The Supreme Court Still Thinks Corporations Are People

If the Justices won't change their minds, we're going to have to amend the Constitution.


Three weeks ago, in a decision all but lost in the tumult over the Supreme Court's ruling on the Affordable Care Act, the Justices overturned a century-old Montana law that prohibited corporate spending in that state's elections. In the bigger scheme of things, the Montana case may have been the more significant decision that week, since corporate influence over a raft of key issues -- including health=care reform -- was hanging in the balance.

In the Montana case, the Supreme Court had the chance to revisit its deeply flawed 2010 decision in Citizens United. But despite the urgings of members of the Court itself and a public shell-shocked by the recent torrent of unregulated corporate expenditures, the Court chose instead to double down and reaffirm the conclusion of Citizens United that corporations are people -- at least as far as the First Amendment is concerned.

As a legal decision, the Citizens United opinion was remarkable in many ways -- in its willingness to overturn a century of jurisprudence, in its choice to issue as broad a ruling as possible rather than as narrow as the case and Constitution required, and in its reliance on minority or concurring views in prior decisions rather than the prevailing opinions in those same cases. As Justice Stevens pointed out in a striking dissent, nothing had really changed since prior controlling caselaw except the composition of the Court itself. So much for stare decisis.

Solving the nation's most entrenched problems See full coverage

But what stood out most about Citizens United was not the Court's legal reasoning, but its staggering naivete. As the Court confidently declared, "We now conclude that independent expenditures, including those made by corporations, do not give rise to corruption or the appearance of corruption." And for skeptics who thought otherwise, the Court provided this additional assurance: "The appearance of influence or access, furthermore, will not cause the electorate to lose faith in our democracy."

Well, glad that's settled. Unfortunately, the five Justices who joined this opinion must be the last five Americans to feel that way. Certainly none of the evidence before the Court in Citizens United or the Montana case compelled a conclusion so at odds with reality.

To be fair to the present Court, they did not invent the distinction between direct contributions (which may be regulated) and independent expenditures (which may not). That flawed distinction goes back more than 35 years to Buckley v. Valeo, where the Court struck down part of a Watergate-era reform which attempted to place limits on both forms of campaign spending. In Buckley, the Court felt that there was a compelling state interest in regulating contributions to candidates, but that there was not yet sufficient evidence of a similarly compelling need to regulate independent expenditures. To the Court's credit in Buckley, however, the Justices acknowledged the need to revisit that conclusion in the future if events should prove otherwise.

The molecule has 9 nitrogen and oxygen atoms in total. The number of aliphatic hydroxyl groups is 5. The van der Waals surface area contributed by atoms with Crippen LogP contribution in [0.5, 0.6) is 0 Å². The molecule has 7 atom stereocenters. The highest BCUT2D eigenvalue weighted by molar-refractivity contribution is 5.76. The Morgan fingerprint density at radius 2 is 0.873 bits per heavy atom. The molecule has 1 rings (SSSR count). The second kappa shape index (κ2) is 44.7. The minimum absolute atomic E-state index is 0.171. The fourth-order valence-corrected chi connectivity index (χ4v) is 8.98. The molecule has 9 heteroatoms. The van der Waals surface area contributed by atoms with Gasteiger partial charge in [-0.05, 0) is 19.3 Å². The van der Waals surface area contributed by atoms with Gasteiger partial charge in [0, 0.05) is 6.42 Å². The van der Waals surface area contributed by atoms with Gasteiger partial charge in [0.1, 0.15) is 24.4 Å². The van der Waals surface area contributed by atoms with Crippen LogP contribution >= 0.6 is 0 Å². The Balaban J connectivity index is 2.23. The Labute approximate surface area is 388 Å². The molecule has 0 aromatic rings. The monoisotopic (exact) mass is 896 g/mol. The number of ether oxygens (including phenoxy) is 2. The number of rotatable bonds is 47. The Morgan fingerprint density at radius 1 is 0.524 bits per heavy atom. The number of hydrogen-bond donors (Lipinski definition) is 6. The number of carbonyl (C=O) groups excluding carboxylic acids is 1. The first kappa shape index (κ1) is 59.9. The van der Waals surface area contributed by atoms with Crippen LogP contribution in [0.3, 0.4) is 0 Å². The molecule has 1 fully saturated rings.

Events have most certainly proved otherwise following Citizens United. Since that decision, corporate expenditures have reached astronomic levels, numbering in the billions of dollars, and the "independence" of those expenditures -- their theoretical separation from the office holders they are intended to influence -- is a fiction no one buys anymore. The proliferation of super PACs and their outsized influence on House, Senate, and presidential politics is beyond dispute by all except those five Americans who happen to sit on the Court.

But if the Montana case makes anything clear, it is that this Court has dug in -- no amount of unrestrained spending, no appearance of impropriety, or actual corruption of our system is likely to dislodge this newly entrenched precedent from the threat it poses to our democracy. Regrettably, a constitutional amendment is required for that.

Fortunately, one of the nation's preeminent constitutional scholars, Harvard Law Professor Laurence H. Tribe, has drafted one, which I have introduced as H.J. Res. 111. It provides, simply, "Nothing in this Constitution shall be construed to forbid Congress or the states from imposing content-neutral limitations on private campaign contributions or independent political campaign expenditures."

The Amendment also allows -- but does not require -- public financing of campaigns when states choose to enact such laws: "Nor shall this Constitution prevent Congress or the states from enacting systems of public campaign financing, including those designed to restrict the influence of private wealth by offsetting campaign spending or independent expenditures with increased public funding."

The tidal wave of independent expenditures creates an unmistakable appearance of impropriety, and over time, it cannot help but corrupt. The Court having failed to bear witness to these debilitating changes since Buckley, the people have the power to act. Independent expenditures, like direct contributions, should be subject to reasonable limits and should be transparent. And corporations are not people. For if they were, as Justice Stevens points out, how could we deprive them of the right to vote?